Media threatened, some newspapers closed
Recently, the Nepal Federation of Indigenous Nationalities (NEFIN) threatened to boycott media outlets that negatively report on federalism.
In a memorandum submitted to the Federation of Nepali Journalists (FNJ) in the capital on May 13, 2012, the NEFIN accused the media of accepting bribes and writing against ethnicity-based federalism.
"It is a very new trend that the media has been forced to give more priority to ethnic federalism, ignoring other proposals," said Freedom Forum. "Although it is natural that media can receive requests to raise issues of public importance, such pressure to write one-sidedly is a violation of press freedom."
The media has the right to report critically on any burning issues such as federalism, ethnicity-based federalism, and other topics related to the Constitution, Freedom Forum noted. Therefore, NEFIN's pressure tactic is an affront on the media and may set the stage for future threats and attacks on the media and journalists in the country. NEFIN is urged to respect people's right to freedom of expression and the media's right to report critically on issues.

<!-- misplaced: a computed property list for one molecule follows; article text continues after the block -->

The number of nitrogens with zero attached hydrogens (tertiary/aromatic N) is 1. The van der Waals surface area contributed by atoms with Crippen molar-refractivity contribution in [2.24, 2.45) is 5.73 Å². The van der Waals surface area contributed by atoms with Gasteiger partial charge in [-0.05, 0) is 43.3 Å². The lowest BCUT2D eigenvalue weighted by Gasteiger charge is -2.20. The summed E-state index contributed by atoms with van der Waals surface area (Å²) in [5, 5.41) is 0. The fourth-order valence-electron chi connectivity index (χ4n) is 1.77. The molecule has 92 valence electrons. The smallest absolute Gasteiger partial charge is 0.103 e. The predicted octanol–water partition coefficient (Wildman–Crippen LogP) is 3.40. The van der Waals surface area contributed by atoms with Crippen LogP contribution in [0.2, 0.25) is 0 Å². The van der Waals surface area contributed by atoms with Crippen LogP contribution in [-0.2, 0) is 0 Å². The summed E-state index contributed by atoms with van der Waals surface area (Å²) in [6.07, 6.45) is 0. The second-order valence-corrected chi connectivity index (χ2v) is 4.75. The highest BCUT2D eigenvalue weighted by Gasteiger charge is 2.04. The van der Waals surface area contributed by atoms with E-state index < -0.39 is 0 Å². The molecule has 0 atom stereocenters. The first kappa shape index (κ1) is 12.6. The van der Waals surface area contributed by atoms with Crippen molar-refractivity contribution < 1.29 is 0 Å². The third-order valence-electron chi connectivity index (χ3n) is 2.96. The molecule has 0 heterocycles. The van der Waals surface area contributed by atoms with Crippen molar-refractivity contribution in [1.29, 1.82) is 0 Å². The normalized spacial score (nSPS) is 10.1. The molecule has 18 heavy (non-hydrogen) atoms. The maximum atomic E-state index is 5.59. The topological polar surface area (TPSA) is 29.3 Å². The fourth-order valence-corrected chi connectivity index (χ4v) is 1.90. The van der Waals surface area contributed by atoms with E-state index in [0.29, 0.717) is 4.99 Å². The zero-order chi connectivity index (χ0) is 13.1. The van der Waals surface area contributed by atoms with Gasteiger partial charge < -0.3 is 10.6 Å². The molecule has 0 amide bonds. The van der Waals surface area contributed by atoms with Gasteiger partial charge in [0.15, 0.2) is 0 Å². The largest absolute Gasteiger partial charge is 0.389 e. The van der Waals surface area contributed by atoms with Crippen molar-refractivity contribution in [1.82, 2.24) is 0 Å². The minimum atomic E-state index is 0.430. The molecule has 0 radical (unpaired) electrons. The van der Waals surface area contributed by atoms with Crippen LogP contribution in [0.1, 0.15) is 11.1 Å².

Meanwhile, Dharminda Saha, a journalist in the far western region of Nepal-Dhangadhi, received a death threat from an unknown individual on the night of May 12.
In a telephone call, Saha, a reporter with the Samachar daily from Dhangadhi, was threatened and told to stop writing against the banda (general shutdown).
Moreover, Freedom Forum is concerned about people being deprived of the right to information as nearly a dozen newspapers (dailies and weeklies) in the Doti, Baitadi and Dadeldhura districts were closed down due to a shortage of printing papers and other materials triggered by the banda, which has been held in the far western region for over two weeks.
Tekendra Deuba, a reporter with the Annapurna Post daily from Dadeldhura, said that various papers may have ceased publication due to the banda.